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David Kirkham, a founder of the conservative Utah tea party movement and a GOP candidate for governor, said tea partyers welcome wider involvement in caucuses, even if light participation may have helped his group depose Bennett.
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To read the letter from the LDS Church First Presidency, go to http://scr.bi/wm3typ
"I hope 100,000 people show up," he said.
Kirkham added that, in 2009 and 2010, he traveled the state seeking such participation. "We didn’t tell people how to vote, just to show up and vote their heart. Of course, we figured they would oppose Bennett if they did."
Bennett said participation was greater in 2010 after a somewhat similar LDS Church letter, "but most of the people who showed up were still activists." He said caucuses were also held the same day President Barack Obama signed new health care legislation, "so people expressed their anger by going after all incumbents, including me." Such groups now seem to focus their anger mostly on Obama himself, Bennett said, "so [Sen.] Orrin [Hatch] should probably be OK this year."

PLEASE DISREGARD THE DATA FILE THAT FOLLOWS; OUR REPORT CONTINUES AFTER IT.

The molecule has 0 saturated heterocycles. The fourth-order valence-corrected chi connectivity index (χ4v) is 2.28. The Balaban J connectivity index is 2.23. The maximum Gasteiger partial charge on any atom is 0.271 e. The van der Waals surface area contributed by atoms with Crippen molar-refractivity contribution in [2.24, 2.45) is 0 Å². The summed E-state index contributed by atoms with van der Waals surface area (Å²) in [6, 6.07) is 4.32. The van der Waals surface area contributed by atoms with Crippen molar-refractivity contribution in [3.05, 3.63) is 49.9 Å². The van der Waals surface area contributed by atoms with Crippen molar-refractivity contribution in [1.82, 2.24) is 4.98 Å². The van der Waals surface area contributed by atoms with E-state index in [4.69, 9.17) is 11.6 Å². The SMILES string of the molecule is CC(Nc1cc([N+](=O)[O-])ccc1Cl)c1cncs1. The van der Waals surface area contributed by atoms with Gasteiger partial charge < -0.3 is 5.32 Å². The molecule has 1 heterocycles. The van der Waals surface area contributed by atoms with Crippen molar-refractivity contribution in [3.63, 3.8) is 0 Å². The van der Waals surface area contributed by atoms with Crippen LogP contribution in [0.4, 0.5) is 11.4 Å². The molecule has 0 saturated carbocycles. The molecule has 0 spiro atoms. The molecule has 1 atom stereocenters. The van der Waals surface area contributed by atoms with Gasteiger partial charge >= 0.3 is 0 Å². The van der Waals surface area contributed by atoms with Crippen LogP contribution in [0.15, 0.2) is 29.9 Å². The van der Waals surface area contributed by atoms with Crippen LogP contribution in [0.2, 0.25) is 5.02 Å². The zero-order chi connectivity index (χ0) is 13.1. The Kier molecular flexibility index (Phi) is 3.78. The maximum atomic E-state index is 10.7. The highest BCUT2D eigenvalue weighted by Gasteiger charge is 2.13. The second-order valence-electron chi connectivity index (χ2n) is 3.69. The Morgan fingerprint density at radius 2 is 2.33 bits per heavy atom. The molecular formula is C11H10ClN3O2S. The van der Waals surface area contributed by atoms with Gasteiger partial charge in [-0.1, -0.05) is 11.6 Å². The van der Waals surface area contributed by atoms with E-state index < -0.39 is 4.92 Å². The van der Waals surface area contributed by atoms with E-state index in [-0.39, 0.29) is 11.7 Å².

Hatch, a Republican seeking a seventh term in Washington, faces an intraparty challenge from state Rep. Chris Herrod and former state Sen. Dan Liljenquist.
Utah Republican Party Chairman Thomas Wright said the LDS letter "will increase attendance. ... The more attendance we have, the more indicative of the population the caucus meetings will be. That’s healthy for the system. We want all types of Republicans to feel represented in our caucus meetings."
Utah Democratic Party Chairman Jim Dabakis also said the move should boost participation, but was "thrilled" with another part of the First Presidency letter. It said, "Principles compatible with the gospel may be found in the platforms of the various political parties. We encourage members to attend their precinct caucus meetings."
"It clearly opens the door," Dabakis said, "for people who are faithful LDS to feel very compatible in the Democratic Party, and that helps to allay that horrible myth that you can’t be a Democrat and a Mormon. Clearly, that’s not true."
He noted that Utah voter turnout went from among the top in the nation in recent decades to second-to-last in 2010. "This is a crisis situation in the state of Utah," Dabakis said, adding that the First Presidency letter could help change that.
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